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What I've learned after two years of daily sex: Part 1.

Updated: Jul 16, 2023

This week is my attempt to write a special blog-iversary post of sorts to celebrate one year (as of December 25th) of sharing my erotic journey with you. And as we've embarked on yet another new year, and as I take a moment to marvel that I've been writing now for one whole rotation around the sun, I can't help but wonder what I've learned.



I mean, I think I've learned a lot of things -- about myself, about PM, about our relationship -- and I hope that I have been able to clearly convey at least some of them to you in my essays. But what I mean, is I find myself asking if there has there been any fundamental lessons that I've learned through this journey of sexual discovery.



Looking back over the last two years, our sexual relationship went through a serious evolution. Somehow, against all odds it seems, despite having been together 25 years and being right in the middle of the insanity of raising three children together, we've not only relit a fire for one another but have managed to keep it lit over the past few years.



So what has changed? After all, we haven’t always been like this with one another.



For the better part of our marriage, we enjoyed good sex 1-2 times a week. At times when things were busy and I was caught up in one thing or another, that frequency would slip to a few times a month. But now? Regardless of what madness is happening around us at any given time, we seem to come crashing back together every friggin' day.



And while it would be easy to just thank my lucky stars that my best friend and life partner has also managed to once again become my lover and not give it any more thought, that's not who I am. What can I say? I don't like a puzzle or mystery left unsolved!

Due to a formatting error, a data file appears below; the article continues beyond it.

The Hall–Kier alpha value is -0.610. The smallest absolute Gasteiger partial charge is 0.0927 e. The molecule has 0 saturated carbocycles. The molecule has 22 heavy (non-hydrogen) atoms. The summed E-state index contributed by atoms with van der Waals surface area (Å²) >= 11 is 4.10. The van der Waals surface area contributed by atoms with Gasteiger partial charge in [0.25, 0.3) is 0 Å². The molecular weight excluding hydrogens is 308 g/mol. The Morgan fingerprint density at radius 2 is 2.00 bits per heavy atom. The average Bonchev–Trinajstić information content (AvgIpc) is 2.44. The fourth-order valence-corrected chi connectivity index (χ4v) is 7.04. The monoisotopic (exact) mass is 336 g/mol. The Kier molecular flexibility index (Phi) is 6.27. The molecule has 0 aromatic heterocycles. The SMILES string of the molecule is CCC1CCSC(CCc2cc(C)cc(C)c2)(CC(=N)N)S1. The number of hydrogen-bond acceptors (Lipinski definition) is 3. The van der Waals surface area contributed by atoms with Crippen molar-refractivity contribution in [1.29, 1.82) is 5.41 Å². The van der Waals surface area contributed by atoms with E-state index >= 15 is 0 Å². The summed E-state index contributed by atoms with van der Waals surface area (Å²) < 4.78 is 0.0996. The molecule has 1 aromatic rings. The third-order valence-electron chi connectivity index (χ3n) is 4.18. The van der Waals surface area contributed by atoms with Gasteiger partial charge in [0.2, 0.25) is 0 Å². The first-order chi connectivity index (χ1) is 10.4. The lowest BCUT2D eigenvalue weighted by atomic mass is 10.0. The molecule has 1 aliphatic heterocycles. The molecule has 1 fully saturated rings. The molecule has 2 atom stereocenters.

Ours has been a journey that we stumbled upon quite haphazardly, and yet, nevertheless, we've managed to stay on this course. It begs the question whether there is some essential ingredient, a single thread that runs through our experiences together, that I can pinpoint and say, "Yes! That's it! That's how we're doing this!"



Because, frankly, I really like what PM and I have now. *nods and grins mischievously* And if, in the future, we find that things between us have begun to revert back to the way they were before, I'd like to have some sense of how we can fan the flames of passion and get back here once again. I suppose this whole blog has become a roadmap of sorts.



So what have I learned over the last two years of doing it with my hubs on the regs?



First and foremost, I have realized the need to acknowledge one another’s separateness.



In order to continue to appreciate each other within our relationship, we need to allow one another the freedom to be distinct individuals outside our relationship, with friends and activities and goals and, yes, even erotic imaginings that have nothing to do with our partner and are all our own. That privacy and space are not a relationship’s enemies. Counterintuitively, allowing some distance to exist between PM and me doesn’t drive us apart but feeds our desire to be together.



Psychotherapist and author Esther Perel reminds us that like fire needs air, passion needs distance. There’s no room for connection to happen with my partner if we’re so merged that we don’t exist apart from one another. That desire needs separateness is “the essential paradox of intimacy and love” (Mating in Captivity: Unlocking Erotic Intelligence, 25).